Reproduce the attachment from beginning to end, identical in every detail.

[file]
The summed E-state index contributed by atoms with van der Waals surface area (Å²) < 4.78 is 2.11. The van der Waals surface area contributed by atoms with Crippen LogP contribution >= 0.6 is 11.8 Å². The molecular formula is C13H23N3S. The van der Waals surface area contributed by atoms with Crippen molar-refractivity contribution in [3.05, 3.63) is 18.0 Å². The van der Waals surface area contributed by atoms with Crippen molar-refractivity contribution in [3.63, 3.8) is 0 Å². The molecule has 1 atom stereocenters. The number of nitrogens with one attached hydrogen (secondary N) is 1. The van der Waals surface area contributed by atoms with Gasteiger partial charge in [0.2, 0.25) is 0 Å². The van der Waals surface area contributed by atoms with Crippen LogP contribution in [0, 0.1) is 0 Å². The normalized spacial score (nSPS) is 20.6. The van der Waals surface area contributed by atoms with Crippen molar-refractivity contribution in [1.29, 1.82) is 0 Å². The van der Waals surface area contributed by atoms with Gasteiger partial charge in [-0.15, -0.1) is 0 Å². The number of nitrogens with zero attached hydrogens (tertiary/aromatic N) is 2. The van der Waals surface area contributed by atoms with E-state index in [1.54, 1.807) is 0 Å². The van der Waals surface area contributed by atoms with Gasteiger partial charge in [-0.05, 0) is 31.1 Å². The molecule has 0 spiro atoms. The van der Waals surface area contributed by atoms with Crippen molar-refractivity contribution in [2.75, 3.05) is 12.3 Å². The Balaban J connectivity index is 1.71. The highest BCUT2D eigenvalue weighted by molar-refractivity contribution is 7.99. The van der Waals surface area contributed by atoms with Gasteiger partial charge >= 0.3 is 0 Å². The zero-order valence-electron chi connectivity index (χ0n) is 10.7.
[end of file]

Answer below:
The summed E-state index contributed by atoms with van der Waals surface area (Å²) < 4.78 is 2.11. The van der Waals surface area contributed by atoms with Crippen LogP contribution >= 0.6 is 11.8 Å². The molecular formula is C13H23N3S. The van der Waals surface area contributed by atoms with Crippen molar-refractivity contribution in [3.05, 3.63) is 18.0 Å². The van der Waals surface area contributed by atoms with Crippen molar-refractivity contribution in [3.63, 3.8) is 0 Å². The molecule has 1 atom stereocenters. The number of nitrogens with one attached hydrogen (secondary N) is 1. The van der Waals surface area contributed by atoms with Gasteiger partial charge in [0.2, 0.25) is 0 Å². The van der Waals surface area contributed by atoms with Crippen LogP contribution in [0, 0.1) is 0 Å². The normalized spacial score (nSPS) is 20.6. The van der Waals surface area contributed by atoms with Crippen molar-refractivity contribution in [1.29, 1.82) is 0 Å². The van der Waals surface area contributed by atoms with Gasteiger partial charge in [-0.15, -0.1) is 0 Å². The number of nitrogens with zero attached hydrogens (tertiary/aromatic N) is 2. The van der Waals surface area contributed by atoms with E-state index in [1.54, 1.807) is 0 Å². The van der Waals surface area contributed by atoms with Gasteiger partial charge in [-0.05, 0) is 31.1 Å². The molecule has 0 spiro atoms. The van der Waals surface area contributed by atoms with Crippen molar-refractivity contribution in [2.75, 3.05) is 12.3 Å². The Balaban J connectivity index is 1.71. The highest BCUT2D eigenvalue weighted by molar-refractivity contribution is 7.99. The van der Waals surface area contributed by atoms with Gasteiger partial charge >= 0.3 is 0 Å². The zero-order valence-electron chi connectivity index (χ0n) is 10.7.